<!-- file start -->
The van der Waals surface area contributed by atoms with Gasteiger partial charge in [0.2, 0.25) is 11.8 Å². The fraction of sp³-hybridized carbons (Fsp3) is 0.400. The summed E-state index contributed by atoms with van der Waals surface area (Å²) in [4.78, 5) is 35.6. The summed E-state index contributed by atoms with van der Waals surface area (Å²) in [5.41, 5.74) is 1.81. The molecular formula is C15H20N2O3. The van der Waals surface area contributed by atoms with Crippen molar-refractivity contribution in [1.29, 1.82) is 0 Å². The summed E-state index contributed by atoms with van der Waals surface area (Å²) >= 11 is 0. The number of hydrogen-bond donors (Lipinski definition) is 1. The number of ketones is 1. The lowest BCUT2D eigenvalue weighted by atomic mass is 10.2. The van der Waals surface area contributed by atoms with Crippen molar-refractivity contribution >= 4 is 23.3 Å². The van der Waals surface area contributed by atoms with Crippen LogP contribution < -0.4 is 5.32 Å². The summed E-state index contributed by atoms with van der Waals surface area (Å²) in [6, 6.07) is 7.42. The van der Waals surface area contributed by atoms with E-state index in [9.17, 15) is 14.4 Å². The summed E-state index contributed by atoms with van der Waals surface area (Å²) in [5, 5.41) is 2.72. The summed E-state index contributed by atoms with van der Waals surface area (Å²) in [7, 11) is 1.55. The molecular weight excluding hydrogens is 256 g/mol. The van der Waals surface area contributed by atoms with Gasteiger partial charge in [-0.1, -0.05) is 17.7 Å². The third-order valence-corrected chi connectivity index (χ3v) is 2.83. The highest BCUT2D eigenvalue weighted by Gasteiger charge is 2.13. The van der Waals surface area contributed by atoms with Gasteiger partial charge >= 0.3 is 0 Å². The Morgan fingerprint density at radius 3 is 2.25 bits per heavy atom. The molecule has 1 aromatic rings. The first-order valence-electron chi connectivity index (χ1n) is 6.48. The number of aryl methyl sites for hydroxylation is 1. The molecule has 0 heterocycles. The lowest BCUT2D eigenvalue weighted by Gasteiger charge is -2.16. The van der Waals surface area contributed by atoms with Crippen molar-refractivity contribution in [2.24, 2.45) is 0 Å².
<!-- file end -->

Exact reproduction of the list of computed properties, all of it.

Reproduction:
The van der Waals surface area contributed by atoms with Gasteiger partial charge in [0.2, 0.25) is 11.8 Å². The fraction of sp³-hybridized carbons (Fsp3) is 0.400. The summed E-state index contributed by atoms with van der Waals surface area (Å²) in [4.78, 5) is 35.6. The summed E-state index contributed by atoms with van der Waals surface area (Å²) in [5.41, 5.74) is 1.81. The molecular formula is C15H20N2O3. The van der Waals surface area contributed by atoms with Crippen molar-refractivity contribution in [1.29, 1.82) is 0 Å². The summed E-state index contributed by atoms with van der Waals surface area (Å²) >= 11 is 0. The number of hydrogen-bond donors (Lipinski definition) is 1. The number of ketones is 1. The lowest BCUT2D eigenvalue weighted by atomic mass is 10.2. The van der Waals surface area contributed by atoms with Crippen molar-refractivity contribution >= 4 is 23.3 Å². The van der Waals surface area contributed by atoms with Crippen LogP contribution < -0.4 is 5.32 Å². The summed E-state index contributed by atoms with van der Waals surface area (Å²) in [6, 6.07) is 7.42. The van der Waals surface area contributed by atoms with E-state index in [9.17, 15) is 14.4 Å². The summed E-state index contributed by atoms with van der Waals surface area (Å²) in [5, 5.41) is 2.72. The summed E-state index contributed by atoms with van der Waals surface area (Å²) in [7, 11) is 1.55. The molecular weight excluding hydrogens is 256 g/mol. The van der Waals surface area contributed by atoms with Gasteiger partial charge in [-0.1, -0.05) is 17.7 Å². The third-order valence-corrected chi connectivity index (χ3v) is 2.83. The highest BCUT2D eigenvalue weighted by Gasteiger charge is 2.13. The van der Waals surface area contributed by atoms with Gasteiger partial charge >= 0.3 is 0 Å². The Morgan fingerprint density at radius 3 is 2.25 bits per heavy atom. The molecule has 1 aromatic rings. The first-order valence-electron chi connectivity index (χ1n) is 6.48. The number of aryl methyl sites for hydroxylation is 1. The molecule has 0 heterocycles. The lowest BCUT2D eigenvalue weighted by Gasteiger charge is -2.16. The van der Waals surface area contributed by atoms with Crippen molar-refractivity contribution in [2.24, 2.45) is 0 Å².